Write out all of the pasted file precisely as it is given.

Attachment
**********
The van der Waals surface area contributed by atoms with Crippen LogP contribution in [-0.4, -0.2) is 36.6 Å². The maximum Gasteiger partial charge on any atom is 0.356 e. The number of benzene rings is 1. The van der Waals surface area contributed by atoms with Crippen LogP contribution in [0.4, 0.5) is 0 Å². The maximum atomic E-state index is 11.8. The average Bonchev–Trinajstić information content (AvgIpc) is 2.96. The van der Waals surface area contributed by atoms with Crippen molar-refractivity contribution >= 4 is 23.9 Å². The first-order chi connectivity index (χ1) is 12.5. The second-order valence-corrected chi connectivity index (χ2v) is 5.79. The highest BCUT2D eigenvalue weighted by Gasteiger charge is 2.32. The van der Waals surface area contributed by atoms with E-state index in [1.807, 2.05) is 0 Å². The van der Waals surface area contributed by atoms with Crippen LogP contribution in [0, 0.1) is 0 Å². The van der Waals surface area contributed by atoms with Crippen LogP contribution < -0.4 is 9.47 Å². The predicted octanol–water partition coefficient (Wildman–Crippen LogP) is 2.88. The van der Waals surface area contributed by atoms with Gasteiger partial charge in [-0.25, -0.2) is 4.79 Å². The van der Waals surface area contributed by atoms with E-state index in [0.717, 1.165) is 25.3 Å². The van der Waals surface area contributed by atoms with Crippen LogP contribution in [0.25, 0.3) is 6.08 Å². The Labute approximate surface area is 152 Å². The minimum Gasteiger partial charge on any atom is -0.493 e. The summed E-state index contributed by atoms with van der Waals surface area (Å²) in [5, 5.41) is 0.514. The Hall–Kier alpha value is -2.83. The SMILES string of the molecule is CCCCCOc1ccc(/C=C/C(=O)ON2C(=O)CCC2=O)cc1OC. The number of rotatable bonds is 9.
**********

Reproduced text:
The van der Waals surface area contributed by atoms with Crippen LogP contribution in [-0.4, -0.2) is 36.6 Å². The maximum Gasteiger partial charge on any atom is 0.356 e. The number of benzene rings is 1. The van der Waals surface area contributed by atoms with Crippen LogP contribution in [0.4, 0.5) is 0 Å². The maximum atomic E-state index is 11.8. The average Bonchev–Trinajstić information content (AvgIpc) is 2.96. The van der Waals surface area contributed by atoms with Crippen molar-refractivity contribution >= 4 is 23.9 Å². The first-order chi connectivity index (χ1) is 12.5. The second-order valence-corrected chi connectivity index (χ2v) is 5.79. The highest BCUT2D eigenvalue weighted by Gasteiger charge is 2.32. The van der Waals surface area contributed by atoms with E-state index in [1.807, 2.05) is 0 Å². The van der Waals surface area contributed by atoms with Crippen LogP contribution in [0, 0.1) is 0 Å². The van der Waals surface area contributed by atoms with Crippen LogP contribution < -0.4 is 9.47 Å². The predicted octanol–water partition coefficient (Wildman–Crippen LogP) is 2.88. The van der Waals surface area contributed by atoms with Gasteiger partial charge in [-0.25, -0.2) is 4.79 Å². The van der Waals surface area contributed by atoms with E-state index in [0.717, 1.165) is 25.3 Å². The van der Waals surface area contributed by atoms with Crippen LogP contribution in [0.25, 0.3) is 6.08 Å². The Labute approximate surface area is 152 Å². The minimum Gasteiger partial charge on any atom is -0.493 e. The summed E-state index contributed by atoms with van der Waals surface area (Å²) in [5, 5.41) is 0.514. The Hall–Kier alpha value is -2.83. The SMILES string of the molecule is CCCCCOc1ccc(/C=C/C(=O)ON2C(=O)CCC2=O)cc1OC. The number of rotatable bonds is 9.